It would be presumptuous for me to provide advice on specific policies for Greece as I don’t follow the situation closely enough. Nevertheless, experience shows that the sacrifices are worth the effort. And the Greek people are not alone. Italy is providing nearly a fifth of the financial support to Greece as well as to the European Financial Stability Facility (EFSF) and European Stability Mechanism (ESM), despite having a high level of debt and seeing its servicing costs increasing dramatically because of the crisis in the euro area and investors’ doubts about our collective resolve to solve it. Without its contribution to the financial assistance, Italy’s debt would be a full three percentage points of GDP lower.
I welcome the economic measures recently decided by the Greek government as a clear sign of its will to reform the economy. We are convinced that Greece will respect its commitments, pursue the structural reforms it needs in order to boost growth and employment, and continue the painful but necessary process of fiscal discipline that it has embarked upon. Italy is aware of the ongoing efforts that Greece is making to overcome the crisis and it will continue to support the strong commitment of the Greek authorities at the bilateral level as well as in the European context.
In your assessment, is Europe ready to make sweeping, bold decisions regarding the sovereign debt crisis? Is that feasible within the current year?
Europe has already made a quantum leap for what concerns the stabilization and resolution of the crisis. Last June the European Council’s decisions were a major step in that direction. On that occasion we took decisive action to address tensions in financial markets, restore confidence and revive growth: A clear political message was given that a comprehensive and balanced approach between short-term and medium/long-term measures is needed in order to overcome the current economic crisis. The recent announcement by the ECB is also very important. However, the stability of the eurozone also depends on sound economic policies by member states. In the long run, deepening our economic and monetary integration and enhancing the effectiveness of the EU’s economic governance are crucial steps in order to complete the architecture of our Economic and Monetary Union and increase its stability, as foreseen in the Van Rompuy report to the June European Council.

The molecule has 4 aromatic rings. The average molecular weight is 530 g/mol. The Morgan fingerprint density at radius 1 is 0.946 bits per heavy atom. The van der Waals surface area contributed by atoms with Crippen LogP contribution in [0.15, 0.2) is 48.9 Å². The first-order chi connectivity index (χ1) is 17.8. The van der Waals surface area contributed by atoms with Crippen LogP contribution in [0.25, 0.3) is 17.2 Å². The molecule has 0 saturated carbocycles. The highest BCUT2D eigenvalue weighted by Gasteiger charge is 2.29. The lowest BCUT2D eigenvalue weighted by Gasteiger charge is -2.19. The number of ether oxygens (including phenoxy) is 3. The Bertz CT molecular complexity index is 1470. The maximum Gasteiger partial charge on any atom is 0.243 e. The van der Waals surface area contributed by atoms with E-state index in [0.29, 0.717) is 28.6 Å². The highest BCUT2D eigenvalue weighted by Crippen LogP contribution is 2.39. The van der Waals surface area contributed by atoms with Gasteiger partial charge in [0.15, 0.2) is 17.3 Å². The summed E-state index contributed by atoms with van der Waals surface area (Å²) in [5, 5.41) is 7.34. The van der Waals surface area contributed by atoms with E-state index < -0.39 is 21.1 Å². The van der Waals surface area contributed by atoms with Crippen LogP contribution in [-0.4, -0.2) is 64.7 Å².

Is a so-called Grexit a possible, acceptable scenario for the eurozone or would it bring unpredictable domino effects and costs to the world economy?
The exit of Greece from the euro area is a scenario that nobody contemplates, as can be read from abundant statements. Greece has already made a lot of progress and must continue the solid process of fiscal discipline and structural reforms because this is in its best interest. I’m confident the Greek government and people agree with this. They are not alone. Europe is helping, but they must also help themselves by pushing ahead on this virtuous path. Because it’s the only one that will allow them to emerge stronger, grow again and create jobs to retain talent at home, where it is needed.